Is depression a character flaw or illness?

Is depression a character flaw or illness?

Or maybe both? Rachel Aviv on how culture shapes mental illness

“It's startling to realize how narrowly we avoid, or miss, living radically different lives.” - Rachel Aviv

Have you ever wondered why your life worked out the way it did? Yes. You have. We all have. Why are some people a success? Other’s not so much? Why do some people with similar diagnoses, DNA, and environments have such different life outcomes?

I have wondered this throughout my life. It comes in waves. I asked a mentor once in art grad school if she could tell me who would become a famous artist. After 30 years of teaching, she still said she had no idea who would be able to make it in the art world. That she was always surprised. I think this is honest. I am dubious of people who think that they know things like this. Often, when we can account for our own bias, lack of knowledge, and mood, there are too many open variables to guess with any accuracy. (I know that Annie Duke would disagree with this. She argues that we have more information then we think we do.)

I grew up in a house where it was okay to be sad. At least those words were said out loud. I think that our house promoted other feelings in actions: for example, positively rewarding happy moods something very common in my generation, perhaps it still is. People in the family who were more beautiful, outgoing, and smart were met with interest. In some ways, you could argue this is a normal thing, that the feelings we put out attract like feelings, happy people attract happy people. But what about the people who are sad? Don’t they need love too? What can pull a person out of a sad spiral?

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At the age of 10 I started seeing a therapist, at 15 I started on an SSRI. I was diagnosed with depression and anxiety. To this day, I am kinda unsure where they each end and begin. As I now understand it, I think I have anxiety that turns into guilt, which turns into depression. And it could pop up, or manifest like a chronic illness at any time. Being turned on almost by stimuli that I can never really fully understand.

And I am lucky. I somehow was able to keep living. Through processing all these uncomfortable emotions, and make it through the hard parts of my “illness.” That with a flip of a coin, things could have been so different. I know this. And if I think too hard about it, I falter. That dark area gets closer. There is always some amount of active avoidance of the pointlessness of it all that I need to function.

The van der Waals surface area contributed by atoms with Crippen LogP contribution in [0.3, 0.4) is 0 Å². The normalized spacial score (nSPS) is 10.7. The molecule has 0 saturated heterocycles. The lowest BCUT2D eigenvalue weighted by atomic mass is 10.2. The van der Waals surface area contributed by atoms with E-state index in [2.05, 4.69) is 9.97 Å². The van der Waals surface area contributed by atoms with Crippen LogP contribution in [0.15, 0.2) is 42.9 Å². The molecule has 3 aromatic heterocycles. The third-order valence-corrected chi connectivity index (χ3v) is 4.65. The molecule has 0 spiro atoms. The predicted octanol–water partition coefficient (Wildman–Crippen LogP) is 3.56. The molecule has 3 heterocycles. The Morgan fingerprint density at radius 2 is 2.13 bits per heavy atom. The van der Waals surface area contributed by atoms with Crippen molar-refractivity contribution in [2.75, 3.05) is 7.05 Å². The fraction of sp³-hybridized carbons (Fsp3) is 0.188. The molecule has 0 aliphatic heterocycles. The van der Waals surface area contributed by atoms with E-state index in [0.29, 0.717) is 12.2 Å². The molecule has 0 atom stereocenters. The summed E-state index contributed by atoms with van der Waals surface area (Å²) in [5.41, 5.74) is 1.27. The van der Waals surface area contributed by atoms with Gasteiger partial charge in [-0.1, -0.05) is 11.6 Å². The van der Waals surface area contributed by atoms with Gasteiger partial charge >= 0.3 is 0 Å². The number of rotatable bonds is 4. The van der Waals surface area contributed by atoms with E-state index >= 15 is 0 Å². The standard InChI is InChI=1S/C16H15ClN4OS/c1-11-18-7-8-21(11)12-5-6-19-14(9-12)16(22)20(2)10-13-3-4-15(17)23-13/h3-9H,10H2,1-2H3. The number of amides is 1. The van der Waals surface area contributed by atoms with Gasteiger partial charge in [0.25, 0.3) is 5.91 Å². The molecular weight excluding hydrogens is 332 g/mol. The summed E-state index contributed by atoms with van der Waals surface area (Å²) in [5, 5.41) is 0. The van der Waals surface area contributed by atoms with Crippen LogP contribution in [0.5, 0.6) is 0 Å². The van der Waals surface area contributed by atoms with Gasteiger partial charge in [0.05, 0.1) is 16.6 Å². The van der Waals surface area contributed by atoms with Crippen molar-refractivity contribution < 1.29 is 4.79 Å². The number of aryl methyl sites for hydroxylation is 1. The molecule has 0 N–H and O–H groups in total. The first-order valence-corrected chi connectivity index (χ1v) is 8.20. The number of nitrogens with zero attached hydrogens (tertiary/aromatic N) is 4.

In Rachel Aviv’s book, Strangers to Ourselves, Rachel meets a woman who is seemingly on a parallel path to her. They are both young, from similar backgrounds, and are being treated in an inpatient program for anorexia. Rachel's institutional moment becomes an anomaly and for some unknown reason, Hava’s becomes chronic. After years go by, Rachel seeks out Hava only to find out she is no longer living. Hava has spent most of her life battling her anorexia. The mystery of their tangled lives and possibilities is poetic.

Context is everything. Each situation is different. There is not a catch-all. There is not one solid definition of mental health that everyone agrees on. At a time when most people I know have some experience with anti-depressants, without creating a false nostalgia, is life that much harder now? That we have to drug ourselves to get through each day? (I do.)

I pathologize stories of mental illness that are deeply personal and situational. I am human and I like simple explanations. I contort my mind into shapes that it can fit in within an “evidence-based” medical system. One answer or explanation feels so good when opposed to the truth that we don’t have any answers. And all systems of understanding have some truth to them.

But what if mental illness is also a reflection of our community? The good, the bad and the ugly?

We are afraid to talk about these things because they might become contagious, and we should be afraid to an extent. I feel it when I am with someone who is deeply in pain. But what if we need to talk about it as a community to feel better? To repair the pain that we have caused. I don’t have any answers. But I am searching for some real feeling even while being aware that realness can never really exist.

Sending softness and care your way, love always, Carissa

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PS This podcast is self-funded by me. Because I love talking to people who I believe in, I am so lucky they say yes. With help from Stephanie Tsou (you rock!!!), Mark McDonald (he helps make people’s podcast dreams a reality) and my lovely sister/soulmate, Officially Quigley did the music.

“The philosopher Ian Hacking uses the term “looping effect” to describe the way that people get caught in self-fulfilling stories about illness. A new diagnosis can change “the space of possibilities for personhood,” he writes. “We make ourselves in our own scientific image of the kinds of people it is possible to be.”

— Rachel Aviv

Each week, we invite thought leaders and experts in the fields of art, design and self-help, to talk about their areas of expertise, share a secret and share what is exciting for them.